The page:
Sometimes, students are impatient; they are eager to declare their major and clarify their career path. Students are often anxious to have it all figured out, sitting with the uncertainty of their futures. The Israelites experienced similar impatience. But, as we see, the long journey allowed the Israelites to undergo a collective internal transformation in their self image and behavior, their vision for their future, and their emerging religious sensibility. My experience has shown me that college students undergo much the same transformation: clarity about professional aspirations, religious values, and future goals comes with time; and many students stumble upon their true passion unexpectedly. As college students near graduation, they emerge changed, armed with new knowledge, competencies, friendships, mentors, and direction that prepare them to tackle the challenges that lie ahead.
Masei ends the book of Numbers, and though the book ends, we are reminded that life’s journeys are never complete. After all, the travels of the Israelites continue through the book of Deuteronomy. The constancy of life’s journeys can feel exhausting and daunting, but we end the book chanting the familiar phrase that we use to mark the end of the reading of each of the five books of Moses: “Hazak hazak venitzhazek” (Be strong! Be strong! And we shall be strengthened). While the Israelites may have been weary of their long journey, yearning for a homeland they would never see, the phrase comes to remind them—as us—to be strong when confronted with journeys that sap our strength and dampen our enthusiasm. And in this phrase, as in the verse that opened the parashah, we encounter repetition: “Be strong! Be strong!” Not only does this highlight the enormity of the strength that some journeys require, but it also reminds us once more that we need more than one kind of strength to overcome life’s challenges. We need physical strength to relocate from one place to another, but we also need emotional strength to persevere in the face of internal journeys that tax our minds, hearts, and spirits. Only when we have both kinds of strength, and we succeed in harnessing them, will we truly be strengthened.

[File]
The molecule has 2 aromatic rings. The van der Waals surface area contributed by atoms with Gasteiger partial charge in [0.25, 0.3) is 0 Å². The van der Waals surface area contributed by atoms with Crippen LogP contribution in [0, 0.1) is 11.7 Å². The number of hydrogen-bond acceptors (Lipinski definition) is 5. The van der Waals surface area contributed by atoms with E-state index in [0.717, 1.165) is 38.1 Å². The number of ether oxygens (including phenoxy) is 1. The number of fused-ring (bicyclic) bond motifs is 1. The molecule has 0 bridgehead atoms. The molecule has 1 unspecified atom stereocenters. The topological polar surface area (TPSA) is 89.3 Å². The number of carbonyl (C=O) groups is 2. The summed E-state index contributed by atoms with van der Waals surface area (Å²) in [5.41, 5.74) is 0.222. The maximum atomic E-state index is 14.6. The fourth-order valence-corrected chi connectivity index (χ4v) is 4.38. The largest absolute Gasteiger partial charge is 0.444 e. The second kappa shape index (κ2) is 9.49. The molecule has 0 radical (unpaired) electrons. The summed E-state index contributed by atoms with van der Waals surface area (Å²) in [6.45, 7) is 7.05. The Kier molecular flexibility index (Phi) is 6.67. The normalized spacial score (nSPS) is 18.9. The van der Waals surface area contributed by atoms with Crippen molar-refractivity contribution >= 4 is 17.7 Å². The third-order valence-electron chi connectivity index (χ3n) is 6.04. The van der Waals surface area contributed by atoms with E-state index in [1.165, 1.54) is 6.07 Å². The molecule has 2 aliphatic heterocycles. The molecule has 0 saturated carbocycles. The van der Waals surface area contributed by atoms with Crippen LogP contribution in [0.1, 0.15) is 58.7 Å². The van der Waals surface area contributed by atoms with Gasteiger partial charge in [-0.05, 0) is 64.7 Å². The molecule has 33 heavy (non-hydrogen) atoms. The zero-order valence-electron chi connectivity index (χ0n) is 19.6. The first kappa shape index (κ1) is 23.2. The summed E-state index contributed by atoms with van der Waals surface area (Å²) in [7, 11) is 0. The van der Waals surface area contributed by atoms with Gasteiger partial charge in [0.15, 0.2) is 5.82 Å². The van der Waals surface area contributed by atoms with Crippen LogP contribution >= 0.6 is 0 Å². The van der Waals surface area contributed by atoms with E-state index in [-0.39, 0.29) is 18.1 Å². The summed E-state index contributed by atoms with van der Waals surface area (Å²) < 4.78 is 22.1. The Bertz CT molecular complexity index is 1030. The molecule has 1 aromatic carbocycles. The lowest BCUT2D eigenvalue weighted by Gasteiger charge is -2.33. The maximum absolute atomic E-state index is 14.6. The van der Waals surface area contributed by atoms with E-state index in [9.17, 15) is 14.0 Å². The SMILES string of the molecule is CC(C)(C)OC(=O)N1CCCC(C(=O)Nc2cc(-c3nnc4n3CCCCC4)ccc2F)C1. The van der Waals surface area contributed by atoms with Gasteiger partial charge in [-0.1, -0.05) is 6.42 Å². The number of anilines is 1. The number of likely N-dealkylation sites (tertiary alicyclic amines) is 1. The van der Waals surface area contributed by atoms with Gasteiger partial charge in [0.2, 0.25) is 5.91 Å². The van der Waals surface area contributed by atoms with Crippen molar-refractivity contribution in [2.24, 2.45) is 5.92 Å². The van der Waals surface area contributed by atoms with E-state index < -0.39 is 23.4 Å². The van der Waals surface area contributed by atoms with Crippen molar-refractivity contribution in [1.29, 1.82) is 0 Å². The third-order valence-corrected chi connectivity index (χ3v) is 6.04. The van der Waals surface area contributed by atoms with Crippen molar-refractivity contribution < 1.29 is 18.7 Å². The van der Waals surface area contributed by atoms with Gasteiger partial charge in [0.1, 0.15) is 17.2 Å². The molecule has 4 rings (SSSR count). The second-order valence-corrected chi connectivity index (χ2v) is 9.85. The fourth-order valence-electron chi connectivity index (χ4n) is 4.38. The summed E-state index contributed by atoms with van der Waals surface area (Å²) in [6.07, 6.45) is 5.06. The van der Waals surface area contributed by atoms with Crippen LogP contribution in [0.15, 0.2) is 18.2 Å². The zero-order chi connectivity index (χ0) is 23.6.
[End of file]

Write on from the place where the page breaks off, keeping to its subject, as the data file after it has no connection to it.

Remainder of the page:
So as we help our students pack up their belongings, trying to ensure the smoothest, most comfortable transition to college for our children, grandchildren, nieces, nephews and friends in the class of 2018, may we stop long enough to feel grateful for all the new opportunities for growth that journeys can initiate. May we also gain renewed appreciation for the rest stops that enable us to internally consolidate what we’ve experienced, and forge the community necessary to sustain us and fortify us for what lies ahead.
The publication and distribution of the JTS Torah Commentary are made possible by a generous grant from Rita Dee and Harold (z”l) Hassenfeld.